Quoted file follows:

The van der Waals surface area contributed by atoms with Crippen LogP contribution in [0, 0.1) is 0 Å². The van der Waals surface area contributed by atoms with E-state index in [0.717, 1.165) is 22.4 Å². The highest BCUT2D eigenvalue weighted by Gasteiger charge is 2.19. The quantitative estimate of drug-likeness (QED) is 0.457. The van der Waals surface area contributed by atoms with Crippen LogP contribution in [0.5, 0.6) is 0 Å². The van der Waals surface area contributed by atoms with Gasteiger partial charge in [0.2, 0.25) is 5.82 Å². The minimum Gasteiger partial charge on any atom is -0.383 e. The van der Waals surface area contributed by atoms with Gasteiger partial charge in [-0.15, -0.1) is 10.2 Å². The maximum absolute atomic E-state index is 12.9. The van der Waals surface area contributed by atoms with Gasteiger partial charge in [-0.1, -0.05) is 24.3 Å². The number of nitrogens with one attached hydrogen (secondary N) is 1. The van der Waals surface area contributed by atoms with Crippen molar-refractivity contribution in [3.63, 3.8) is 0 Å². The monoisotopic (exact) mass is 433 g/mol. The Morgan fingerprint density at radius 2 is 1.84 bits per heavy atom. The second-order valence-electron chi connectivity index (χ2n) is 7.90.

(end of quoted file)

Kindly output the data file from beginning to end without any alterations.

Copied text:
The van der Waals surface area contributed by atoms with Crippen LogP contribution in [0, 0.1) is 0 Å². The van der Waals surface area contributed by atoms with E-state index in [0.717, 1.165) is 22.4 Å². The highest BCUT2D eigenvalue weighted by Gasteiger charge is 2.19. The quantitative estimate of drug-likeness (QED) is 0.457. The van der Waals surface area contributed by atoms with Crippen LogP contribution in [0.5, 0.6) is 0 Å². The van der Waals surface area contributed by atoms with Gasteiger partial charge in [0.2, 0.25) is 5.82 Å². The minimum Gasteiger partial charge on any atom is -0.383 e. The van der Waals surface area contributed by atoms with Gasteiger partial charge in [-0.15, -0.1) is 10.2 Å². The maximum absolute atomic E-state index is 12.9. The van der Waals surface area contributed by atoms with Gasteiger partial charge in [-0.1, -0.05) is 24.3 Å². The number of nitrogens with one attached hydrogen (secondary N) is 1. The van der Waals surface area contributed by atoms with Crippen molar-refractivity contribution in [3.63, 3.8) is 0 Å². The monoisotopic (exact) mass is 433 g/mol. The Morgan fingerprint density at radius 2 is 1.84 bits per heavy atom. The second-order valence-electron chi connectivity index (χ2n) is 7.90.